Feb 04, 2018 19:10
Next:
This Is Nowhere: Finding My Duck
Oct 08, 2018 17:57
Other Blog Posts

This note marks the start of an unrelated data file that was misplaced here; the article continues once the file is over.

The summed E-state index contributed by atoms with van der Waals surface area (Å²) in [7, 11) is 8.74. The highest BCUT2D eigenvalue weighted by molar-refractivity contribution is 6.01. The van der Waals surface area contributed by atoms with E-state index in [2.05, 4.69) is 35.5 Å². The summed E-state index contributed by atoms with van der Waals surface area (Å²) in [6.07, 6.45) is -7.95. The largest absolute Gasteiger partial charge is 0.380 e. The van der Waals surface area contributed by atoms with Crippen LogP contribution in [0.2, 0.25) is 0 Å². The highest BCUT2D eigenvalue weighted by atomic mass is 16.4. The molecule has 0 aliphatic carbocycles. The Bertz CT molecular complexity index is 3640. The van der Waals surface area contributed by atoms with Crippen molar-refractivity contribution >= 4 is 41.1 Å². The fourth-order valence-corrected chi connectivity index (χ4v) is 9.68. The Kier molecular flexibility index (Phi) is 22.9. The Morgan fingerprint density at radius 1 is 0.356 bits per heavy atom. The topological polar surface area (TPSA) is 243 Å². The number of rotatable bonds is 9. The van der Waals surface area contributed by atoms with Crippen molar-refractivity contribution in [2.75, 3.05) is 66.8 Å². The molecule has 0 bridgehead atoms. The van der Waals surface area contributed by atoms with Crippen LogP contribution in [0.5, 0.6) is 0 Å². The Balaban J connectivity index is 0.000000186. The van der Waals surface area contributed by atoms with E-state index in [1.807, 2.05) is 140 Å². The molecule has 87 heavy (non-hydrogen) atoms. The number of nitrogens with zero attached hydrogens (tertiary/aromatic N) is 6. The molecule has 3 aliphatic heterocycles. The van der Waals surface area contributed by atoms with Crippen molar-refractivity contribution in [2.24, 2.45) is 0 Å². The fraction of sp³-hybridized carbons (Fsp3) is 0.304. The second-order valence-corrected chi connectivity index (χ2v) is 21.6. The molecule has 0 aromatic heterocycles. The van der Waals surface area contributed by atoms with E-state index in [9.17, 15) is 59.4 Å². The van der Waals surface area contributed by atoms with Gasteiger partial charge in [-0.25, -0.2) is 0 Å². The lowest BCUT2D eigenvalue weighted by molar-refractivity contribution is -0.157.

This Is Nowhere: Bloomsday Halifax This Is Nowhere: Why an HTML/JavaScript Single-Page App With GPS Is A Bad Idea This Is Nowhere: GPS and Wayfinding and More UX This Is Nowhere: The Single-Button UX This Is Nowhere: Don’t Just Stand There! This Is Nowhere: Finding My Duck Finding Burgers Fast: My DIY Halifax Burger Week Site "This is Nowhere" at PodCamp Halifax 2018 The Diary Diaries: Fixing Remembary's Facebook Connection Special Leap Day Edition of "Some Weird Things About Time" What's Up With Remembary Can't get pg_dump To Work Now That Heroku Has Upgraded Postgresql to 9.4? The Best Thing I Ever Did To Promote My App If You Build It, They WON'T Come #deployaday, My Big Hairy Plan for 2015 Extracting Plain Text from an NSAttributedString My Year of "Hits" Part 2: Remembary Rolling My Year of "Hits" Part 1: Remembary Rises (and Stumbles) Handy Little Test Method to Check for Translations in Rails Apps My Suddenly Slow-Waking MacBook Air Indie App PR: Keeping Control of Your Tone A Quick Note on 'clone' in Rails 3.2 My eBook Apps 2: iOS, JavaScript, and Ruby My eBook Apps 1: Introduction Quick Tip: No Sound on Mountain Lion My Upcoming Talk at PodcampHFX 2012: My Year of "Hits" starshipsstarthere.ca: Building at the Speed of Funny Screencast Tips Remembary's Cool New Picture Support Indie App PR 2: Keeping On Top Of User Feedback Indie App PR 1: How to Handle an App Disaster Giles Bowkett Diary Project 2 Remembary Video Congratulations! Welcome to Your Nightmare! How My iPad App Remembary Took Off Why You Should Have an App in the App Store (Even If You Probably Won't Make Any Money) PodCampHFX Remembary Presentation - Part 3 How I Used MailChimp Autoresponders to Promote Remembary PodCampHFX Remembary Presentation Part 2 PodCampHFX Remembary Presentation Part 1 Why AdWords Ads Don't Work for iPad Apps Remembary is Sponsoring PodcampHFX Why Can't I Resize my Views in Interface Builder? Momento and Remembary Concerning Remembary iPad-Friendly eBooks of Gracian's Art of Worldly Wisdom Project Report: PTOS2 A Quick Note on Encryption We're all LUsers Thoughts on HAML Friday Afternoon Hack - Getting Beyond the Basics Halifax Friday Hack and Back to Basics Quote from Wil Shipley FutureRuby Make Web Not War Busy Week I: Toronto Ruby Job Fair Employment.nil - the Toronto Ruby Job Fair Code Count: Ruby on Rails vs. C#/ASP.NET A Brief Note on Twitter The Hub Halifax and Mobile Tech for Social Change Deep Thoughts on Microsoft From The Accordion Guy The Two Kinds of Defensive Programming Presentation - Fixing Careerious: From C#/.NET to Ruby on Rails Enterprise! Presenting at Ruby on Rails Project Night - May 7th New Name and New Look for Careerious/Clearfit FutureRuby and More From Unspace Health Tips for Programmers This tables meme won't die Careerious - Ruby and Rails vs. C#/.NET Yeah I Use Tables For Layout, So Sue Me The Different Kinds of Done Giles Bowkett's RubyFringe presentation OfficeTime: Great Time-Tracking App for OS X Back With A New Look Non-DRY Feed torontorb Keeping Your Sanity With The Command Design Pattern shindigital Is All Grown Up! (according to the spambots) Startup Stars? I'm so bored! The Magic Words for RMagick Jennifer from Operations You see? Naming is HARD Business Software as Process Documentation Deployment note: 'execve failed' Steve Jobs on Market Research Why Canada Is Better for Entrepreneurs "Program first and blog second" Toronto Tech Collage The MacBook Air Is A Roadster RubyFringe! Quote of the Week: Steve Yegge Starting Up: Cards Great design tool: browsershots.org Starting Up: The Logo Quotes Of The Day: Hedge Fund Interview TSOT Ruby / Rails Presentation Night - Part 1 Moneyworks: Accounting Software for Canadians on OS X Starting Up: The Name Nice logo, but why is your site so bland? Welcome to shindigital.com